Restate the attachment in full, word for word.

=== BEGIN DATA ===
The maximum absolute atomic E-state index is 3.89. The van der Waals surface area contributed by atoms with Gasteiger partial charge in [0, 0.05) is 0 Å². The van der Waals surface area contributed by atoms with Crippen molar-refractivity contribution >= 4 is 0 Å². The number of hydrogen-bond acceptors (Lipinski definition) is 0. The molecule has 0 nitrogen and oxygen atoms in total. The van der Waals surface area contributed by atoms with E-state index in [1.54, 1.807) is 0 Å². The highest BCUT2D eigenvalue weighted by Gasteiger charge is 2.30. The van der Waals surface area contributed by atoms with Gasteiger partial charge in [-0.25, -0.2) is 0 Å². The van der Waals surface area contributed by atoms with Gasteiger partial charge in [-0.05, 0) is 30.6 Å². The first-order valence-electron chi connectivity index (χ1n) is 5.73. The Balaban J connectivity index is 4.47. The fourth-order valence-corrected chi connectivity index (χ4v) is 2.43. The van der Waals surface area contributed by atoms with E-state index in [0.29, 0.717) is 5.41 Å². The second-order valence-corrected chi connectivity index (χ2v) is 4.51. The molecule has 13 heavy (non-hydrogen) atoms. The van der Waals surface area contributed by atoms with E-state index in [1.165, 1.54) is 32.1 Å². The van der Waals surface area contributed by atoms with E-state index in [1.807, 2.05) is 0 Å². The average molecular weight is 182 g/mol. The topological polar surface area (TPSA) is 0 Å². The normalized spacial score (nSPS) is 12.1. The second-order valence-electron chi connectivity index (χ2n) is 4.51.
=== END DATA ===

The maximum absolute atomic E-state index is 3.89. The van der Waals surface area contributed by atoms with Gasteiger partial charge in [0, 0.05) is 0 Å². The van der Waals surface area contributed by atoms with Crippen molar-refractivity contribution >= 4 is 0 Å². The number of hydrogen-bond acceptors (Lipinski definition) is 0. The molecule has 0 nitrogen and oxygen atoms in total. The van der Waals surface area contributed by atoms with E-state index in [1.54, 1.807) is 0 Å². The highest BCUT2D eigenvalue weighted by Gasteiger charge is 2.30. The van der Waals surface area contributed by atoms with Gasteiger partial charge in [-0.25, -0.2) is 0 Å². The van der Waals surface area contributed by atoms with Gasteiger partial charge in [-0.05, 0) is 30.6 Å². The first-order valence-electron chi connectivity index (χ1n) is 5.73. The Balaban J connectivity index is 4.47. The fourth-order valence-corrected chi connectivity index (χ4v) is 2.43. The van der Waals surface area contributed by atoms with E-state index in [0.29, 0.717) is 5.41 Å². The second-order valence-corrected chi connectivity index (χ2v) is 4.51. The molecule has 13 heavy (non-hydrogen) atoms. The van der Waals surface area contributed by atoms with E-state index in [1.165, 1.54) is 32.1 Å². The van der Waals surface area contributed by atoms with E-state index in [1.807, 2.05) is 0 Å². The average molecular weight is 182 g/mol. The topological polar surface area (TPSA) is 0 Å². The normalized spacial score (nSPS) is 12.1. The second-order valence-electron chi connectivity index (χ2n) is 4.51.